The storm tore the roof off Marlene and Chris Hovdebo’s house.
The wind cracked a tree, which had stood in their yard for years, in half and the yard was strewn with debris — including an overturned garden shed, nearly 10 metres from where it was the day before.
“It was horrific. I was terrified,” Marlene said.
“You’d look out the windows and it looks like someone is pouring coke or chocolate milk down the window. You couldn’t see,” Chris added.
Shortly after 5 p.m. on June 14, a storm struck the hamlet of Brancespeth, about 50 kilometres southeast of Prince Albert, Sask.
The Hovdebos said it only lasted a few minutes but in that time the strong winds blew over almost 40 train cars on the nearby tracks and toppled many trees.
Hail punctured the sides of most houses in the town, which is home to around 40 people, and electricity and water were down.
Chris said he didn’t know if the house was salvageable.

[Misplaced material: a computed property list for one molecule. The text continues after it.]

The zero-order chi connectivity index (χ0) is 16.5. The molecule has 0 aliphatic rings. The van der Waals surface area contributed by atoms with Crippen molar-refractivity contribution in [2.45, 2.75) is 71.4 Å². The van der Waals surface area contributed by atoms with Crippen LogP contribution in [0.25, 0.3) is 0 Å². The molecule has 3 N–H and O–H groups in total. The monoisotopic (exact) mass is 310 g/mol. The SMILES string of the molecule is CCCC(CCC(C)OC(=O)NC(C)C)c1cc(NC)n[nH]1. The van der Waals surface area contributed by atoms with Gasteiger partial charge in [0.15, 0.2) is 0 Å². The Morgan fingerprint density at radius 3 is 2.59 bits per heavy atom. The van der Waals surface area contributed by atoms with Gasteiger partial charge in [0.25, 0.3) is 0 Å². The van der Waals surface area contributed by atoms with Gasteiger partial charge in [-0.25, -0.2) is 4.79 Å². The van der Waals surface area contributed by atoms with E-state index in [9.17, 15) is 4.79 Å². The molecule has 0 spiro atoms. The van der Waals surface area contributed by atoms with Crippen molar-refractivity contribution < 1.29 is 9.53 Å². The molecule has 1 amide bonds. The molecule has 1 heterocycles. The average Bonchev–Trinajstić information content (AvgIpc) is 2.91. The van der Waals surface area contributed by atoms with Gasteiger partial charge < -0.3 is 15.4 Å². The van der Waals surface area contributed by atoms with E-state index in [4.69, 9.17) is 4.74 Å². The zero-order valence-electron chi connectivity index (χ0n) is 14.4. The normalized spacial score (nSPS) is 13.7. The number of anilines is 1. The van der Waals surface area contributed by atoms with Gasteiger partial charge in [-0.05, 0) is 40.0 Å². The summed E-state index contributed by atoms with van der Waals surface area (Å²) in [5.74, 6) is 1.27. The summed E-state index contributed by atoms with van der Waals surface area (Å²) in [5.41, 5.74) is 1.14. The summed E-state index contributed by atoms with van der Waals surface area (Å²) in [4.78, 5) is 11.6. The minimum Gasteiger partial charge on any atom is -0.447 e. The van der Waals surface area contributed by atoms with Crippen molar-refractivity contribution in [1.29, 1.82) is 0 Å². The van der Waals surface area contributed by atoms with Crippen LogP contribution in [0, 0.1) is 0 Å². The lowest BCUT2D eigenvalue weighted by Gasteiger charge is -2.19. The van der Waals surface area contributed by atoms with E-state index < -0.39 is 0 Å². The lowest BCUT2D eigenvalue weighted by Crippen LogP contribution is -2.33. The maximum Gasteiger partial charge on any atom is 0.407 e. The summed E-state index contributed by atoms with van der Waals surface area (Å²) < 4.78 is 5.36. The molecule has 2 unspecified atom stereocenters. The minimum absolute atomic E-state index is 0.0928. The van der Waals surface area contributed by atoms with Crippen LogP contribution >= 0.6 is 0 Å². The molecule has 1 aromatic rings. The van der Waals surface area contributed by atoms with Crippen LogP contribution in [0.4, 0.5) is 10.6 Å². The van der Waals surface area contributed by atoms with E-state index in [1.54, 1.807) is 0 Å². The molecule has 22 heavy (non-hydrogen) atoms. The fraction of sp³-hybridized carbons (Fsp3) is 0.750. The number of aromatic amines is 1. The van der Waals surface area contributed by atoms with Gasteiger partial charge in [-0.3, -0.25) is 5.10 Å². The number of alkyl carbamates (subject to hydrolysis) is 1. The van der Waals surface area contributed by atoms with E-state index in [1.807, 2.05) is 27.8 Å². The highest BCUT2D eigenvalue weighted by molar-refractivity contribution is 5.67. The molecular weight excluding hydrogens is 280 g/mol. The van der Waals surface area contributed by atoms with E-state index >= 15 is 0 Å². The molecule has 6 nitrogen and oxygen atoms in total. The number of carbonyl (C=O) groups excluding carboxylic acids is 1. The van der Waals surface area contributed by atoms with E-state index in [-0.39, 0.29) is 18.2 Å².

“A lifetime of work was gone in less than a minute,” he said.
He and Marlene have lived there for 25 years.
Alan Evans, the reeve for the rural municipality (RM) of Birch Hills, said the RM had declared a state of emergency in order to get access to the equipment needed to clean up and to the province’s emergency funding.
He said it would likely take months for the hamlet to recover.
SaskPower crews were repairing power lines when Global News visited and the water was already restored.
Environment Canada meteorologist Terri Lang told Global News winds likely reached speeds of 120 km/h but that she wasn’t sure what exactly caused the damage.
“Most people assume it is a tornado,” she said, speaking over Skype.
“But we know that these straight-line winds can actually produce wind speeds as strong as EF2 tornadoes. But we’ll have to look at all the evidence before we say it was a tornado.”
She said Environment Canada will investigate the cause of the damage in the coming days, but noted no one had come forward with photos of funnel clouds.
Chris said he thought it was because some of the wreckage of his farm had spread in opposite directions.
Despite what they lost, Chris and Marlene say they’re grateful for their friends, family and neighbours.
Chris told Global News that he made two phones calls to good friends and approximately 50 people showed up within half an hour to help them move their belongings out of the damaged structure.
“We live in a good place. We have good friends and family. We’re lucky,” Marlene said.
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